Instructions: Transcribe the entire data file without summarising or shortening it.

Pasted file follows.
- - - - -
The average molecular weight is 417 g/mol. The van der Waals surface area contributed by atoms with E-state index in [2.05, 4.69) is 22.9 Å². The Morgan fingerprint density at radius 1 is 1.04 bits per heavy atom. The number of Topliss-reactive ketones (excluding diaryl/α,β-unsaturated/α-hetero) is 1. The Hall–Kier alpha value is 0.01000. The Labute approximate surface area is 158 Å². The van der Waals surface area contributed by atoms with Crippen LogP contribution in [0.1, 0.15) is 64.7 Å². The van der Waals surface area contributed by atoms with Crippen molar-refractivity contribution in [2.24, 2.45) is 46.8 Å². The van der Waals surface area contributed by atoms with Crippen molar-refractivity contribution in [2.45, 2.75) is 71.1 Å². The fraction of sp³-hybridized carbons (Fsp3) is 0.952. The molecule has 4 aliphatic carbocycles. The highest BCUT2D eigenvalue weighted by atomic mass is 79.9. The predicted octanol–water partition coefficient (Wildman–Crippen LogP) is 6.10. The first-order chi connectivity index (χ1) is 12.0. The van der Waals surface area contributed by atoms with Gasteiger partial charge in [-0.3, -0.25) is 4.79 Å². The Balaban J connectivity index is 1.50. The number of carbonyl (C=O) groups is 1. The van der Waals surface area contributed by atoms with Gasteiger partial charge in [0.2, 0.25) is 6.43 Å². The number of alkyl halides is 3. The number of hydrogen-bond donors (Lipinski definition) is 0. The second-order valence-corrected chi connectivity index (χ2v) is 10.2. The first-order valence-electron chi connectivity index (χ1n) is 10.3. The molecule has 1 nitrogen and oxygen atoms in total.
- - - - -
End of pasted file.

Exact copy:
The average molecular weight is 417 g/mol. The van der Waals surface area contributed by atoms with E-state index in [2.05, 4.69) is 22.9 Å². The Morgan fingerprint density at radius 1 is 1.04 bits per heavy atom. The number of Topliss-reactive ketones (excluding diaryl/α,β-unsaturated/α-hetero) is 1. The Hall–Kier alpha value is 0.01000. The Labute approximate surface area is 158 Å². The van der Waals surface area contributed by atoms with Crippen LogP contribution in [0.1, 0.15) is 64.7 Å². The van der Waals surface area contributed by atoms with Crippen molar-refractivity contribution in [2.24, 2.45) is 46.8 Å². The van der Waals surface area contributed by atoms with Crippen molar-refractivity contribution in [2.45, 2.75) is 71.1 Å². The fraction of sp³-hybridized carbons (Fsp3) is 0.952. The molecule has 4 aliphatic carbocycles. The highest BCUT2D eigenvalue weighted by atomic mass is 79.9. The predicted octanol–water partition coefficient (Wildman–Crippen LogP) is 6.10. The first-order chi connectivity index (χ1) is 12.0. The van der Waals surface area contributed by atoms with Gasteiger partial charge in [-0.3, -0.25) is 4.79 Å². The Balaban J connectivity index is 1.50. The number of carbonyl (C=O) groups is 1. The van der Waals surface area contributed by atoms with Gasteiger partial charge in [0.2, 0.25) is 6.43 Å². The number of alkyl halides is 3. The number of hydrogen-bond donors (Lipinski definition) is 0. The second-order valence-corrected chi connectivity index (χ2v) is 10.2. The first-order valence-electron chi connectivity index (χ1n) is 10.3. The molecule has 1 nitrogen and oxygen atoms in total.